Much of my childhood was spent learning the history of the New York Yankees. I spent many great evenings at Yankee Stadium, where my father and I learned more about each other on those blue wood seats than any other place on Earth. There, he instilled in me the values of Joe DiMaggio, Mickey Mantle and Yogi Berra. He showed me that being a Yankee fan did not just mean rooting for a team but being part of a long tradition.
I feel great knowing I can instill in my children the values of Paul O’Neill, Tino Martinez and Derek Jeter alongside the greats of the past. The tradition of the Yankees as a feared opponent is still alive and well in the 1990s, and another generation of Americans is proud to stand behind the Yankees.
Say what you will about owner George Steinbrenner. He has done some crazy things in the past, and I (and Frank Costanza) will never forgive him for trading away Jay Buhner. But Steinbrenner has something that other owners could learn from – a desire to win. He wants his team to win as much as the fans want it to and he has consistently tried – in some pretty strange ways – to put the best 25 men in pinstripes that he could.
Too many teams and their owners are interested in the almighty dollar. It makes me nauseous that franchises are being sold yard sale-style to save a buck. The use of the fans as bait for a new stadium and higher revenues is a trend that is killing the game. And the fact that you need to take out a loan to purchase tickets and a hot dog at the ballpark is steering young fans away from the sport.
Things change. I can accept Roger Maris’ place in the record book being replaced by Mark McGwire. I certainly have no problem with the 1998 Yankees making their mark on history with their half-season performance. But I do have a problem with teams that are of World Series caliber one season being auctioned off the next. That change is not for the better.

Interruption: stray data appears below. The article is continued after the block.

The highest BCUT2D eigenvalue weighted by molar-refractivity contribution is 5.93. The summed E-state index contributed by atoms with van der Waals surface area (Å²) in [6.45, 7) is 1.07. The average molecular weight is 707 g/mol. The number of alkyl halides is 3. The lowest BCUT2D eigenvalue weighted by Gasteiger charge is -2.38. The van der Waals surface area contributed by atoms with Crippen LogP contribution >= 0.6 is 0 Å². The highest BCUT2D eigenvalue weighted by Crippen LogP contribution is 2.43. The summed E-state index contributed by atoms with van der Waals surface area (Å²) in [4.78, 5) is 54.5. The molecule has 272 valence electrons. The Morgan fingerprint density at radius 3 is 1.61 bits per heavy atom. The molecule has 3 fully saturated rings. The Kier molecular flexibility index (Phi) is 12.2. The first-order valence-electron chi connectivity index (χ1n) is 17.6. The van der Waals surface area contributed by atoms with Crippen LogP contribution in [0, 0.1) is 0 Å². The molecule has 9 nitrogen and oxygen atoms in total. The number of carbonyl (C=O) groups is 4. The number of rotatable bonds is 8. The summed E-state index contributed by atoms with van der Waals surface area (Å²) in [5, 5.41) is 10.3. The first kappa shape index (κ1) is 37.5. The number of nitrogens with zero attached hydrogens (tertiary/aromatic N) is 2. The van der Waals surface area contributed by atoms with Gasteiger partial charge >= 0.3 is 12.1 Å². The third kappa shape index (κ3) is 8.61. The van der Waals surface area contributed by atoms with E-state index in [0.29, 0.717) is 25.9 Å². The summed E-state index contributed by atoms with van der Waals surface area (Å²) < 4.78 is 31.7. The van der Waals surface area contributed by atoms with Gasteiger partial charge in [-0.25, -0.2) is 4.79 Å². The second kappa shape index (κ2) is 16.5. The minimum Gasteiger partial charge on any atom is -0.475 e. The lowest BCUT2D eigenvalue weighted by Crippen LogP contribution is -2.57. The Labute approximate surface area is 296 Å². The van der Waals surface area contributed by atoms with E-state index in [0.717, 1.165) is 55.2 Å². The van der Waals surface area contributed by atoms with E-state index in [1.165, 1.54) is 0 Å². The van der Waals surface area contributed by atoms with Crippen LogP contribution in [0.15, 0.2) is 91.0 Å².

I long to return to the days when a franchise was built through the draft instead of bought on the free-agent market. The days when players stayed with a team because they were part of the city instead of leaving for another million dollars elsewhere. The days when teams were rewarded for their skillful acquisition of talent with several years of pennant-chasing instead of being threatened with disbandment if they don’t make it to the World Series. The days when ballparks weren’t named after corporations.
Maybe that is what I like about these Yankees – they all want to be Yankees. O’Neill didn’t test the free-agent market because he liked being in pinstripes and wanted to finish his career in New York. David Wells, whose perfect game this spring will put him in the record book next to his idol Babe Ruth, dreamed of wearing pinstripes as a kid.
Too many people in baseball are thinking about how much money they can make off the loyalty of the fans. Baseball would be nothing without the fans; players would be washing cars for a living and owners wouldn’t be making nearly as much in other investments. Baseball is a successful product because of its fans, and the fans are being used.
It scares me to think about how I will explain baseball to my children. “Back in the 1990s, teams were named after cities, not companies,” I might tell my son as we watch the AT&T Astros take on the Disney Angels. “When I was a kid, advertisements weren’t allowed on uniforms.”
That is if I can afford tickets to a ballgame. On a journalist’s salary? That may be something else I’ll have to remember about the old days unless baseball shapes up.